Unlike when Ayatollah Ruhollah Khomeini assumed power in 1979, hoping his hard-line stance on Israel would turn the Islamic Republic into the vanguard of the Islamic world, today its “resistance” narrative has brought it international isolation and the toughest sanctions a nation has ever seen. Iranian pragmatists have over time — especially during the period between 2005 and 2013 when Mahmoud Ahmadinejad was president — come to realize that Tehran’s stance on the Israel question has not only become failed policy, but reduced the descendants of the great Persian civilization into an international pariah.
With heightened U.S. military pressure on Iran, the space for Oman to mediate, pass messages and reduce the chance of lethal miscalculations is even more important as tensions between Washington and Tehran continue to rise.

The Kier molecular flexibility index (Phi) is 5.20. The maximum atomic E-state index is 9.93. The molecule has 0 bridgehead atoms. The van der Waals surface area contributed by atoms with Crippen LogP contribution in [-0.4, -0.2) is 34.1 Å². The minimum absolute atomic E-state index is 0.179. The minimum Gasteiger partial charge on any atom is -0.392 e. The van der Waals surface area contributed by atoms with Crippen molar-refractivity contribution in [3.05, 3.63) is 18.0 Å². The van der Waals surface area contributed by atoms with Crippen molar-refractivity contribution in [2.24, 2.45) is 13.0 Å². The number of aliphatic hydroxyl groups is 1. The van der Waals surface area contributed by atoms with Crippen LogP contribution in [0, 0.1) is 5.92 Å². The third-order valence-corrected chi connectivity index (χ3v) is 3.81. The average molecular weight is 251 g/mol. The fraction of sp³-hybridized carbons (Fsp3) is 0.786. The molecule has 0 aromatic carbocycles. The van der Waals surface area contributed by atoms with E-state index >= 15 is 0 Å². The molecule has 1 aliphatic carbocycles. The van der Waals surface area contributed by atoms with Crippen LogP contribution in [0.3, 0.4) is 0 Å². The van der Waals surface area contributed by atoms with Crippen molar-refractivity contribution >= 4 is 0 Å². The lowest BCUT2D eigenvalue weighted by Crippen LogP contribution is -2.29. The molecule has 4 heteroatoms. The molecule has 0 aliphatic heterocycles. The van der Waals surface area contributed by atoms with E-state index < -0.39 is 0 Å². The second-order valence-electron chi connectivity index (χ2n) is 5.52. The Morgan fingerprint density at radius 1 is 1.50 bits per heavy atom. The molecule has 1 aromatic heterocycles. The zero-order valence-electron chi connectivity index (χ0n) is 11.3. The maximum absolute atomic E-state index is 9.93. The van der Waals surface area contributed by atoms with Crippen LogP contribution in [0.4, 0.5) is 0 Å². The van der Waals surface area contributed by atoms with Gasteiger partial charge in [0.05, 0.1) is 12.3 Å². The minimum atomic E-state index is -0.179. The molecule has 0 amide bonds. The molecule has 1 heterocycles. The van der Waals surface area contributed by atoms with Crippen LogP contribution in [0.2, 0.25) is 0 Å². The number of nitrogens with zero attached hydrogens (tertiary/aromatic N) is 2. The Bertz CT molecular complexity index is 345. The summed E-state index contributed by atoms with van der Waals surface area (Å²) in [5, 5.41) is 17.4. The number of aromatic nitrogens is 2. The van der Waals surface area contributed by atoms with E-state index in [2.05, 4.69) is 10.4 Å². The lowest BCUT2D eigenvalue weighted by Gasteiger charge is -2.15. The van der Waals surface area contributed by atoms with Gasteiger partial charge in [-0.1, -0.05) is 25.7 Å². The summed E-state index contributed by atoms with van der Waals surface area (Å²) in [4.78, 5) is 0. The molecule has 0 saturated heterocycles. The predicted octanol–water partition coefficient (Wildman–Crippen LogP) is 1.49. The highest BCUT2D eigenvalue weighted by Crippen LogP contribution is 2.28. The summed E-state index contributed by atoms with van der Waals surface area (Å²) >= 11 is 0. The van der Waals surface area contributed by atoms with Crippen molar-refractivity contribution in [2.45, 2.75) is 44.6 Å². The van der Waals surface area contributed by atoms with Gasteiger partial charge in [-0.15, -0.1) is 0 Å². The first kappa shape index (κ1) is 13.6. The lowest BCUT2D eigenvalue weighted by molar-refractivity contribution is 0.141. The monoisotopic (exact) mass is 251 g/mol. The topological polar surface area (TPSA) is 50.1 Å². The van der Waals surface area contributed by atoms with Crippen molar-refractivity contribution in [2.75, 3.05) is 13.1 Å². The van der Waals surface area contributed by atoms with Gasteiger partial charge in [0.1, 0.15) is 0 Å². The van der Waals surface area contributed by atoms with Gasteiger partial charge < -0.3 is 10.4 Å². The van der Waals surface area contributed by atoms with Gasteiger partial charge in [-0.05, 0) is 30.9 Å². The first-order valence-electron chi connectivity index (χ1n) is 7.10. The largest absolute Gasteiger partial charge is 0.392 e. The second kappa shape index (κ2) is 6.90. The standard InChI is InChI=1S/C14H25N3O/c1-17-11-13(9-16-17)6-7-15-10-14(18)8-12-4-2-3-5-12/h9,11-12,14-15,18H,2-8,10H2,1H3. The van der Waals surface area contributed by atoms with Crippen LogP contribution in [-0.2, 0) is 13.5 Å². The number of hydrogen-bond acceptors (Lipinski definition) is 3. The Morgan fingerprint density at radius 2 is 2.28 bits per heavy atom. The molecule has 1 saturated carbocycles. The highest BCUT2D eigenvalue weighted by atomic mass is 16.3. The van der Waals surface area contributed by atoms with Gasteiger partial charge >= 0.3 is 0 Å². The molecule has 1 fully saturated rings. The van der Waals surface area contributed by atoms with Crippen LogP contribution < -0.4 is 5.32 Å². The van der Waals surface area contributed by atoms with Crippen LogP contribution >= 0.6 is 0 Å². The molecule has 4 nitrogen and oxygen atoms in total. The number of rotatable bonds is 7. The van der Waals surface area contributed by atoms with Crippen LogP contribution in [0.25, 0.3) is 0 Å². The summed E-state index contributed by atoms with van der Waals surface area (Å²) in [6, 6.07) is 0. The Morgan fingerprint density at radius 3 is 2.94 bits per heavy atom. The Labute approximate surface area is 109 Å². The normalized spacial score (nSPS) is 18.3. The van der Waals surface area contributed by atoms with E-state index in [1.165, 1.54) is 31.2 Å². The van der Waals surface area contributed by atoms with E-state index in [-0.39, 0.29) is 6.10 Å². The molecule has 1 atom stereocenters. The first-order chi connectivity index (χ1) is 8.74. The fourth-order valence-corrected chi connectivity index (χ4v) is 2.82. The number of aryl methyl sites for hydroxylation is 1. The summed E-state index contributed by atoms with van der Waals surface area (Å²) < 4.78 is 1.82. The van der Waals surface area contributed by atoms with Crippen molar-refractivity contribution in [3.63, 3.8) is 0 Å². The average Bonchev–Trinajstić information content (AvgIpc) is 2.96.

It is also clear that given Trump’s blanket political support for Netanyahu, any political accommodations reached between Israel and Iran (through Omani mediation) will most likely be accepted by the Trump administration.
Adding to Netanyahu’s enhanced international standing and upper hand regarding Tehran is this week’s trilateral summit in Jerusalem between the national security advisers of the United States, Russia and Israel. The strong Russia-Israel relationship, coupled with Moscow’s pragmatic relationship with Tehran, could also serve as an important factor in reducing Israel-Iran tensions in the interim while a prospective Israel-Iran diplomatic process spearheaded by Oman plays out.
These dynamics suggest that in the event that Iran could adopt a rational or even pragmatic approach toward Israel, away from its current destructive policies, a new era for the Middle East could be established.
And Netanyahu, who is a well-known critic of Iran, now has an opportunity — if it’s offered and he takes it — to be the Israeli leader who helps transform the Middle East for the better.
Alex Vatanka is a Senior Fellow at the Middle East Institute (Twitter: @AlexVatanka); Joel Rubin is a former U.S. Deputy Assistant Secretary of State during the Obama Administration (Twitter: @JoelMartinRubin) and Sigurd Neubauer is a Middle East analyst based in Washington (Twitter: @SigiMideast).